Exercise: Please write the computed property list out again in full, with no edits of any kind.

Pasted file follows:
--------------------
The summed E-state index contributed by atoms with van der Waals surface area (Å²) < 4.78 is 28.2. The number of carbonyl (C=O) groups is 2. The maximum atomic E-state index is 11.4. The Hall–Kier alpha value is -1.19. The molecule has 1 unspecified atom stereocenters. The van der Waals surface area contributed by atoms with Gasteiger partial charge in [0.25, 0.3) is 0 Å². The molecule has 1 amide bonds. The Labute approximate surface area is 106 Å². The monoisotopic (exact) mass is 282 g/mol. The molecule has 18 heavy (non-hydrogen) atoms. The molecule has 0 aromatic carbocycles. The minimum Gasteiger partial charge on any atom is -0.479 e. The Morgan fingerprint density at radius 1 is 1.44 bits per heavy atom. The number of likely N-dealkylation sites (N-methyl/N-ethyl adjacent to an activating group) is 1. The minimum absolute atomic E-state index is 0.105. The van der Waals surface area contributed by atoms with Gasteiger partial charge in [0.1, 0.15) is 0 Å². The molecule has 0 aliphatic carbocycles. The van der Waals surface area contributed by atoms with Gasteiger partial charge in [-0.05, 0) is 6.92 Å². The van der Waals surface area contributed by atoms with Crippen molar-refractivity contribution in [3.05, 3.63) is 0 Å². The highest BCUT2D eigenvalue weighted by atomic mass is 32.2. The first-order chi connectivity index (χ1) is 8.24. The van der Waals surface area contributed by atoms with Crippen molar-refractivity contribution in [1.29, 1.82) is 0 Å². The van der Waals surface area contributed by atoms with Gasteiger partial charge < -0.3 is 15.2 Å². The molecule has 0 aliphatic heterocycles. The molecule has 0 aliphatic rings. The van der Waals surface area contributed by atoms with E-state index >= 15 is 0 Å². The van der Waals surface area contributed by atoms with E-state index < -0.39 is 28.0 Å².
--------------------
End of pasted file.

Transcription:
The summed E-state index contributed by atoms with van der Waals surface area (Å²) < 4.78 is 28.2. The number of carbonyl (C=O) groups is 2. The maximum atomic E-state index is 11.4. The Hall–Kier alpha value is -1.19. The molecule has 1 unspecified atom stereocenters. The van der Waals surface area contributed by atoms with Gasteiger partial charge in [0.25, 0.3) is 0 Å². The molecule has 1 amide bonds. The Labute approximate surface area is 106 Å². The monoisotopic (exact) mass is 282 g/mol. The molecule has 18 heavy (non-hydrogen) atoms. The molecule has 0 aromatic carbocycles. The minimum Gasteiger partial charge on any atom is -0.479 e. The Morgan fingerprint density at radius 1 is 1.44 bits per heavy atom. The number of likely N-dealkylation sites (N-methyl/N-ethyl adjacent to an activating group) is 1. The minimum absolute atomic E-state index is 0.105. The van der Waals surface area contributed by atoms with Gasteiger partial charge in [0.1, 0.15) is 0 Å². The molecule has 0 aliphatic carbocycles. The van der Waals surface area contributed by atoms with Gasteiger partial charge in [-0.05, 0) is 6.92 Å². The van der Waals surface area contributed by atoms with Crippen molar-refractivity contribution in [3.05, 3.63) is 0 Å². The highest BCUT2D eigenvalue weighted by atomic mass is 32.2. The first-order chi connectivity index (χ1) is 8.24. The van der Waals surface area contributed by atoms with Crippen molar-refractivity contribution in [1.29, 1.82) is 0 Å². The van der Waals surface area contributed by atoms with Gasteiger partial charge < -0.3 is 15.2 Å². The molecule has 0 aliphatic heterocycles. The molecule has 0 aliphatic rings. The van der Waals surface area contributed by atoms with E-state index >= 15 is 0 Å². The van der Waals surface area contributed by atoms with E-state index < -0.39 is 28.0 Å².